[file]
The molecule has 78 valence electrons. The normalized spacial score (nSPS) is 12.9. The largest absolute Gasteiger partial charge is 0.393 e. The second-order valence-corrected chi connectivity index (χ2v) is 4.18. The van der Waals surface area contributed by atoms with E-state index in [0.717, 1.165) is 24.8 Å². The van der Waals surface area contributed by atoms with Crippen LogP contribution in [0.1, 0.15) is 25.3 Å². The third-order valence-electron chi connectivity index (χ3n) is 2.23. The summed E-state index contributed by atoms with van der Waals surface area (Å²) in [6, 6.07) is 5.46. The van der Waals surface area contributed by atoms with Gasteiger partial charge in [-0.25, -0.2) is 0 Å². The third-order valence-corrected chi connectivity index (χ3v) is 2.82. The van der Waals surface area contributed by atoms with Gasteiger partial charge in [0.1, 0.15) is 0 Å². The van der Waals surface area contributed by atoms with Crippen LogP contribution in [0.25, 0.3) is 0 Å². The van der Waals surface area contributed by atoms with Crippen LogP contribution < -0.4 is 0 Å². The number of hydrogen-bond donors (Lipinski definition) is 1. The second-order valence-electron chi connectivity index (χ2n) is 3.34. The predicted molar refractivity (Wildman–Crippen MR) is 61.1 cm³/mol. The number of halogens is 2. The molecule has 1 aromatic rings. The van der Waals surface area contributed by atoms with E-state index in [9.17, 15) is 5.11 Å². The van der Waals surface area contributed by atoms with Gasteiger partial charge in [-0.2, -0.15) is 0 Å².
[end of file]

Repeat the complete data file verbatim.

The molecule has 78 valence electrons. The normalized spacial score (nSPS) is 12.9. The largest absolute Gasteiger partial charge is 0.393 e. The second-order valence-corrected chi connectivity index (χ2v) is 4.18. The van der Waals surface area contributed by atoms with E-state index in [0.717, 1.165) is 24.8 Å². The van der Waals surface area contributed by atoms with Crippen LogP contribution in [0.1, 0.15) is 25.3 Å². The third-order valence-electron chi connectivity index (χ3n) is 2.23. The summed E-state index contributed by atoms with van der Waals surface area (Å²) in [6, 6.07) is 5.46. The van der Waals surface area contributed by atoms with Gasteiger partial charge in [-0.25, -0.2) is 0 Å². The third-order valence-corrected chi connectivity index (χ3v) is 2.82. The van der Waals surface area contributed by atoms with Gasteiger partial charge in [0.1, 0.15) is 0 Å². The van der Waals surface area contributed by atoms with Crippen LogP contribution in [0.25, 0.3) is 0 Å². The van der Waals surface area contributed by atoms with Crippen LogP contribution < -0.4 is 0 Å². The number of hydrogen-bond donors (Lipinski definition) is 1. The second-order valence-electron chi connectivity index (χ2n) is 3.34. The predicted molar refractivity (Wildman–Crippen MR) is 61.1 cm³/mol. The number of halogens is 2. The molecule has 1 aromatic rings. The van der Waals surface area contributed by atoms with E-state index in [9.17, 15) is 5.11 Å². The van der Waals surface area contributed by atoms with Gasteiger partial charge in [-0.2, -0.15) is 0 Å².